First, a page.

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  • Common expenses P–S

    Details on claiming common flight crew expenses for:

    Parking fees and tolls

    You can claim a deduction for parking fees and tolls on work-related trips between two separate places of work.

    You may not have to get and keep written evidence for these expenses if they are small or hard to get, for example, if you pay cash in a roadside parking meter.

    You can't get a deduction for parking at or near a regular place of employment. This is a private expense.

    Phone and internet expenses

    You can claim the work-related portion of your phone and internet costs if your employer requires you to use your own phone or electronic device.

    You need to keep records to show your work use if you claim more than $50 on phone and internet expenses.

    You can’t claim a deduction if your employer provides you with a phone for work and pays for the usage, or if your employer reimburses you for the costs.

    Example: calculating the apportionment of phone expenses

    Lily uses her mobile phone for work purposes. She is on a set mobile phone plan of $49 a month and rarely exceeds the plan cap.

    Lily receives an itemised account from her phone provider each month by email that includes details of the individual calls she has made.

    At least once a year, and sometimes two or three times, Lily prints out her account and highlights the work-related calls she has made. She makes notes on her account for the first month about who she is calling for work – her employer, parents and so on.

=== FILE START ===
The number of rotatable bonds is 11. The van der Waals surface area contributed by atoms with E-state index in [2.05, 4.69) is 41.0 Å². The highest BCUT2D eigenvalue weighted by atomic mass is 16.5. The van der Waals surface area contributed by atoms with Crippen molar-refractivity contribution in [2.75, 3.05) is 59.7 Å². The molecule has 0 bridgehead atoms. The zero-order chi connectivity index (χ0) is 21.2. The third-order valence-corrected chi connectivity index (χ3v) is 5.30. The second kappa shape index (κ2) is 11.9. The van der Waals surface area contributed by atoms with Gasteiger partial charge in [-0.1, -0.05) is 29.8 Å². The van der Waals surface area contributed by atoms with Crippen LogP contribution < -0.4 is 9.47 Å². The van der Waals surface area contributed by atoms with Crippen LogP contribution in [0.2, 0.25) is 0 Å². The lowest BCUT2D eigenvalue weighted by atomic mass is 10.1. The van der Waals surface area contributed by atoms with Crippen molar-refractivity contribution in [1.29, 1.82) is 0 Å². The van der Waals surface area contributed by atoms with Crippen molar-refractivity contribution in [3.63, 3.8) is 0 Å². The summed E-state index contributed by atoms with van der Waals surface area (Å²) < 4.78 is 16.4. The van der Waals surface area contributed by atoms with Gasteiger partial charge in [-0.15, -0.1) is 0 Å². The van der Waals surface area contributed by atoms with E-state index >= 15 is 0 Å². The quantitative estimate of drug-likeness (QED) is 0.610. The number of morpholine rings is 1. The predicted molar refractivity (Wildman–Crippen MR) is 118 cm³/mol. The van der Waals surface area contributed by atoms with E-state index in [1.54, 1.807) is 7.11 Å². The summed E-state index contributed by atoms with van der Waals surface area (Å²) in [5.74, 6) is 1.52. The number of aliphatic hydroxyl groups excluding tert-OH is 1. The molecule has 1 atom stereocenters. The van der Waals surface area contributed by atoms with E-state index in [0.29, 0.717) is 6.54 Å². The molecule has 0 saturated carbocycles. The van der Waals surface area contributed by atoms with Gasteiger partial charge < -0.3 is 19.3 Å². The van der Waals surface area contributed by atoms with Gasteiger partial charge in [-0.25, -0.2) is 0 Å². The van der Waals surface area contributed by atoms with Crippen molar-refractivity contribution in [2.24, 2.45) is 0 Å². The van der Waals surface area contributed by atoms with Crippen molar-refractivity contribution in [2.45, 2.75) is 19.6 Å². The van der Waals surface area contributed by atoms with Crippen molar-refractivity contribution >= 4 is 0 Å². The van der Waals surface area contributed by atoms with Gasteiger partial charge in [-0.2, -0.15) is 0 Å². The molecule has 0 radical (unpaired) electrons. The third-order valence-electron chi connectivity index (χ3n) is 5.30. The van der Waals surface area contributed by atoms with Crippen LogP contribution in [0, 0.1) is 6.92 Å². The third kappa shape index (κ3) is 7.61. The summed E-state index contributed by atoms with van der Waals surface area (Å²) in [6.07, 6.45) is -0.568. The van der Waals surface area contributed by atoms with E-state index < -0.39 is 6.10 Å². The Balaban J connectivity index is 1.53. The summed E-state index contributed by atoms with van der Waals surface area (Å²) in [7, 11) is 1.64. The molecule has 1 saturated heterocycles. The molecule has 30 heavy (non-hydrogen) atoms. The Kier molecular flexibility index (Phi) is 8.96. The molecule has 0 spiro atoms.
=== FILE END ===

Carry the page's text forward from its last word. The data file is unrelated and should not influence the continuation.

Out of the 200 calls she makes in a four-week period, she works out that 30 calls (15%) are for work and applies that percentage to her cap amount of $49 a month.

    Since Lily was only at work for 38 weeks of the year (8.8 months), she calculates her work-related mobile phone expense deduction as follows:

    • 8.8 months × $49 × 15% = $65
    End of example

     

    Example: diary records for use of computer

    Simone's internet use diary showed 10% of her internet time was for work-related activities and 90% was for private use. As her ISP charge for the year was $1,200, she can claim:

    • $1,200 × 10% = $120 as work-related internet use.
    End of example

    See also:

    Product knowledge

    You can't claim a deduction for the cost of acquiring product knowledge, for example on cheese, wine and travel as this isn't sufficiently related to your income-earning activities.

    Repairs to tools and equipment

    You can claim a deduction for repairs to tools and equipment you use for work. If you also use them for private purposes, you can only claim the work-related portion.

    Salary guarantee and loss of licence insurance

    You can claim a deduction for the premium paid for salary guarantee and loss of licence insurance if a benefit paid under a policy is assessable income.

    Self-education expenses

    You can claim a deduction for self-education expenses if it is directly related to your current employment as flight crew and it:

    • maintains or improves the skills and knowledge you need for your current duties
    • results in or is likely to result in an increase in your income from your current employment.

    You can't claim a deduction if the education is only related in a general way or designed to:

    • enable you to get employment
    • obtain new employment
    • open up a new income-earning activity.

    Self-education expenses include fees, travel expenses (for example, attending a conference interstate), transport costs, books and equipment. You usually have to reduce your self-education expenses by $250 – that is, the first $250 of expenses for self-education aren't deductible.

    See also:

    Seminars, conferences and training courses

    You can claim for the cost of seminars and conferences that relate to your work as flight crew.

    Sunglasses, sunhats and sunscreens

    You can claim a deduction for the cost of sunglasses, sunhats and sunscreen lotions if the nature of your work requires you to work in the sun for all or part of the day, and you use these items to protect yourself from the sun while at work. For example, you work on the tarmac at an airfield servicing, refuelling or loading aircraft.

    For more flight crew expenses, see:

      Last modified: 10 Apr 2019QC 24416